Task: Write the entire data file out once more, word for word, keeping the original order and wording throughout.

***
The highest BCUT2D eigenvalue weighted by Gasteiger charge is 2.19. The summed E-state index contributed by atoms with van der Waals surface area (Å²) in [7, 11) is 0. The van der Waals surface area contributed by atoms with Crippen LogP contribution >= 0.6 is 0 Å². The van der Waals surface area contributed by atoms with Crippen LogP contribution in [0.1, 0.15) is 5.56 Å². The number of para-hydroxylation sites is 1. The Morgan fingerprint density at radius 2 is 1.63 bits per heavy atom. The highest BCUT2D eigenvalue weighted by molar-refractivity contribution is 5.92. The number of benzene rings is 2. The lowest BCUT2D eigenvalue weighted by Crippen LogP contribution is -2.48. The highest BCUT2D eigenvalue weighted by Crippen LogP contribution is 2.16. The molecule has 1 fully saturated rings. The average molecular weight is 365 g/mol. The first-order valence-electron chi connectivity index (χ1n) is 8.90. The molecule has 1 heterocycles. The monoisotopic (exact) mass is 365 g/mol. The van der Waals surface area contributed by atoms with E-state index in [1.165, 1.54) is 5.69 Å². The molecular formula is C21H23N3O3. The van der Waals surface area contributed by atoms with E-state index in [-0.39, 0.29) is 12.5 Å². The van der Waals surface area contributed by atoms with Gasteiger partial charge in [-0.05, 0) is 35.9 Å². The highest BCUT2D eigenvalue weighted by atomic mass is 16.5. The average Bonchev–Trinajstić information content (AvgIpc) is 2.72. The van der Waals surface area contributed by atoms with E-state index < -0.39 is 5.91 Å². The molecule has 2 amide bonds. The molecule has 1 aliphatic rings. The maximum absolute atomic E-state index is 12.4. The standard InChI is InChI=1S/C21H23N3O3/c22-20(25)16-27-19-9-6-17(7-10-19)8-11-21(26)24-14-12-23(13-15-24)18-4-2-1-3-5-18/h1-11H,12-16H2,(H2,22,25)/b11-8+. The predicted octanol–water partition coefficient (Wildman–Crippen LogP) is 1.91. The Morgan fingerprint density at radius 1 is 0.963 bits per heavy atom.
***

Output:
The highest BCUT2D eigenvalue weighted by Gasteiger charge is 2.19. The summed E-state index contributed by atoms with van der Waals surface area (Å²) in [7, 11) is 0. The van der Waals surface area contributed by atoms with Crippen LogP contribution >= 0.6 is 0 Å². The van der Waals surface area contributed by atoms with Crippen LogP contribution in [0.1, 0.15) is 5.56 Å². The number of para-hydroxylation sites is 1. The Morgan fingerprint density at radius 2 is 1.63 bits per heavy atom. The highest BCUT2D eigenvalue weighted by molar-refractivity contribution is 5.92. The number of benzene rings is 2. The lowest BCUT2D eigenvalue weighted by Crippen LogP contribution is -2.48. The highest BCUT2D eigenvalue weighted by Crippen LogP contribution is 2.16. The molecule has 1 fully saturated rings. The average molecular weight is 365 g/mol. The first-order valence-electron chi connectivity index (χ1n) is 8.90. The molecule has 1 heterocycles. The monoisotopic (exact) mass is 365 g/mol. The van der Waals surface area contributed by atoms with E-state index in [1.165, 1.54) is 5.69 Å². The molecular formula is C21H23N3O3. The van der Waals surface area contributed by atoms with E-state index in [-0.39, 0.29) is 12.5 Å². The van der Waals surface area contributed by atoms with Gasteiger partial charge in [-0.05, 0) is 35.9 Å². The highest BCUT2D eigenvalue weighted by atomic mass is 16.5. The average Bonchev–Trinajstić information content (AvgIpc) is 2.72. The van der Waals surface area contributed by atoms with E-state index < -0.39 is 5.91 Å². The molecule has 2 amide bonds. The molecule has 1 aliphatic rings. The maximum absolute atomic E-state index is 12.4. The standard InChI is InChI=1S/C21H23N3O3/c22-20(25)16-27-19-9-6-17(7-10-19)8-11-21(26)24-14-12-23(13-15-24)18-4-2-1-3-5-18/h1-11H,12-16H2,(H2,22,25)/b11-8+. The predicted octanol–water partition coefficient (Wildman–Crippen LogP) is 1.91. The Morgan fingerprint density at radius 1 is 0.963 bits per heavy atom.